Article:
In February, we joined up with Markus Eder in his hometown of Luttach, Italy. We planned to shoot with Markus for a few days prior to his trip to Sochi, Russia, with Sean Jordan. Unfortunately, Markus scratched all of those plans by dislocating his shoulder before we even pulled the camera out of the pack.
With Markus sidelined and only one skier—Sean—left for the Russia trip, Russia was then scrapped and Sean and Bobby Brown made the trip to Italy. Markus’ home resort, Klausberg, had just been ravaged by wind, but fortunately they had an immaculate public park jump that Bobby described as one of the best public tables he’s ever hit. He sessioned the jump for a day with a couple of locals before Sean arrived. With a strictly urban focus, Sean hadn’t hit a jump all season but he took no time warming up and throwing down some solid and stylish tricks. The two guys then took on a wall ride below one of the chairlifts, leaving a whole lot of passing skiers more than confused. Klausberg isn’t exactly on anyone’s hit list as far as Euro resorts, so having a couple of high profile ski stars like Bobby Brown and Sean Jordan in their midst meant the boys spent a lot of time with Sharpies in the hands.
With the snow scoured and a storm set to hit the Northwestern Alps, we realized we were going to have to play storm chasers, and with Markus’ help we determined our next stop to be Gressoney and Monterosa-Ski. It should have been a fairly easy 6+ hour drive, but to make a long story really short, the green gas handle in Europe is regular gas-not diesel—and yada yada yada, it took us a couple of days.
Ski resort-hopping in Europe is not so easy in February as it seems everyone is on holiday, leaving few vacancies in mountain village hotels. This means moving in, sleeping, waking up and packing your gear back into the van with no idea where you’ll be staying that night. But when the payoff is powder, it’s a whole lot easier to deal with. And Monterosa-Ski had plenty of it. Three feet of new. Being the tourists that we were, after Bobby received a pro call out in the parking lot, we asked the guy where to go, and he offered up some advice of some featured natural terrain. We soon found ourselves spending the day sessioning some little hits under gray skies.
The following day was bluebird and it was time to play. We traversed off of Monterosa-Ski’s one groomer and found several rocks to play on not far from the piste. With each setup, a crowd would gather and cheer on the boys as they threw cork 3s, switch 5s, rodeo 7s and switch 9s, much to the crowd’s delight. It was obvious we weren’t the only ones to clue in where it was going to be good, because foreign film crews—ski and snowboard—were scattered all over the mountain. We ran into good friends in the Nimbus crew, chatted for a while and then parted ways (on the following gondola ride, Bobby and Sean where giddy fans themselves: “Dude, that was Eric Pollard! He’s a legend. And Chris Benchetler. They’re both legends!”).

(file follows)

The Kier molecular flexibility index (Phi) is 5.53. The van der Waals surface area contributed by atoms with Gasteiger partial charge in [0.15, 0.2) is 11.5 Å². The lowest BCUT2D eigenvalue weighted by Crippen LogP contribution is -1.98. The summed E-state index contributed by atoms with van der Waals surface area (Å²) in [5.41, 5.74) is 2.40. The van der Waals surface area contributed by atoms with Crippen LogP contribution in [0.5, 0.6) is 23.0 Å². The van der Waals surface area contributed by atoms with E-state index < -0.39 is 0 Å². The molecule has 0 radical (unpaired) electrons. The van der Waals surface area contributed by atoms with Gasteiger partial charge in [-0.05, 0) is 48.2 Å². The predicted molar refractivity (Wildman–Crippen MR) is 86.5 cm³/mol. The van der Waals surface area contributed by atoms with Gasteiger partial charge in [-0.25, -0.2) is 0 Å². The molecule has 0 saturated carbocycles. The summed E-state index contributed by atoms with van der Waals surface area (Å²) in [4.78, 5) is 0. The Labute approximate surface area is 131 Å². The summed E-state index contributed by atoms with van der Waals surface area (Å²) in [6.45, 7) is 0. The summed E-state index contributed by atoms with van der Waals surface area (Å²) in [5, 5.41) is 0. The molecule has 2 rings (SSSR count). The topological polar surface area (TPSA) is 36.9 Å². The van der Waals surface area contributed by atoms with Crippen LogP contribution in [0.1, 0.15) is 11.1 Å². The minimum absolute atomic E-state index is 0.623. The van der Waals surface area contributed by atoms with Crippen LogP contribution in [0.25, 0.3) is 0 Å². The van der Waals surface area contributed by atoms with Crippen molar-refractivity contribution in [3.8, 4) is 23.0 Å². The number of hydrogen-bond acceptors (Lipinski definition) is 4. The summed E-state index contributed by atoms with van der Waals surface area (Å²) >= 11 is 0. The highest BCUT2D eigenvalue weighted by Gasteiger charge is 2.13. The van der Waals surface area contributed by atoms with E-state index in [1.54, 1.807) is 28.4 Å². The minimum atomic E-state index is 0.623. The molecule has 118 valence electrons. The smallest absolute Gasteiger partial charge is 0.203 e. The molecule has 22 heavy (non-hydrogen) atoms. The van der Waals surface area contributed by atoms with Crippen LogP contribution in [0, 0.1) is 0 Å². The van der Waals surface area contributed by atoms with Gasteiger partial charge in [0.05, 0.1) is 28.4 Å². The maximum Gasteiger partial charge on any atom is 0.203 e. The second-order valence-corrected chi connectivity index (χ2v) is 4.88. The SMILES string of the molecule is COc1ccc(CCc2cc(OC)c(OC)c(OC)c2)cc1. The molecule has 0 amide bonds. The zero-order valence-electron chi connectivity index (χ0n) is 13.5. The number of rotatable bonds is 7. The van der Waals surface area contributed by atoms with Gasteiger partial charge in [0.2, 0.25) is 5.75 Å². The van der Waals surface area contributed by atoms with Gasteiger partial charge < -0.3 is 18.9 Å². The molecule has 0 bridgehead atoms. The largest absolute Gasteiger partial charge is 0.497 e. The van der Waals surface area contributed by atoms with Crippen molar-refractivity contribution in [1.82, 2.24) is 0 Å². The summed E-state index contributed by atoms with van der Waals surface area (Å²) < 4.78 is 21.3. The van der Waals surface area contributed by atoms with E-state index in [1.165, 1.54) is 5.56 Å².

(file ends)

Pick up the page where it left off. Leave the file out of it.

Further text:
With the LA Ski and Style on his docket, Bobby had to leave Europe early, and we remained with Sean and turned our focus to shooting some urban. A member of Stept, Sean Jordan is one of the best street skiers out there, but unfortunately Euros over the ages didn’t build structures and rails with him in mind, and finding quality features proved a lot more difficult than expected. Rails were either wood or built in sections with knobs, totally blowing it for anyone who wanted to slide them. And the proper walls in these steep mountain valleys just weren’t available. But when you drive enough and search enough, something will come along.
We finally located a few rail features, one along the primary road up to Alagna and right below a colorful and historic church. Sean was hesitant to hit up the feature out of respect, but when the first local came out of his house only 50 feet away to see what was going on, disappeared and then rolled up with 5 oversized beers for us, we knew we were good to go. After the sun prematurely hid behind the opposite peak of the valley at 3 pm, we went inside, shared stories and reluctantly had to decline his offer for dinner because we were going to be on the hunt for housing yet again. And so it went.
With a storm inbound and a rear-wheel drive van that had already proven its futility in the snow (let’s just say the abbreviated story involves sliding backwards, ripping the front bumper off, a punctured tire, chains, digging, blocking a road, pushing the van up a hill and even pushing it to keep it centered going down a hill), we decided to pull a skier’s sin and vacate the mountains while it was dumping and retreat to the waters of the sunny Mediterranean for 24 hours. And the moment we arrived seaside in the village of Santa Margherrita, we were caught up in a carnival parade and the van was promptly destroyed by a blue dog carrying a massive bag full of confetti.
It was a fitting end to a hectic two weeks in Northern Italy. But that’s how memories are made.
Pictures by Liam Doran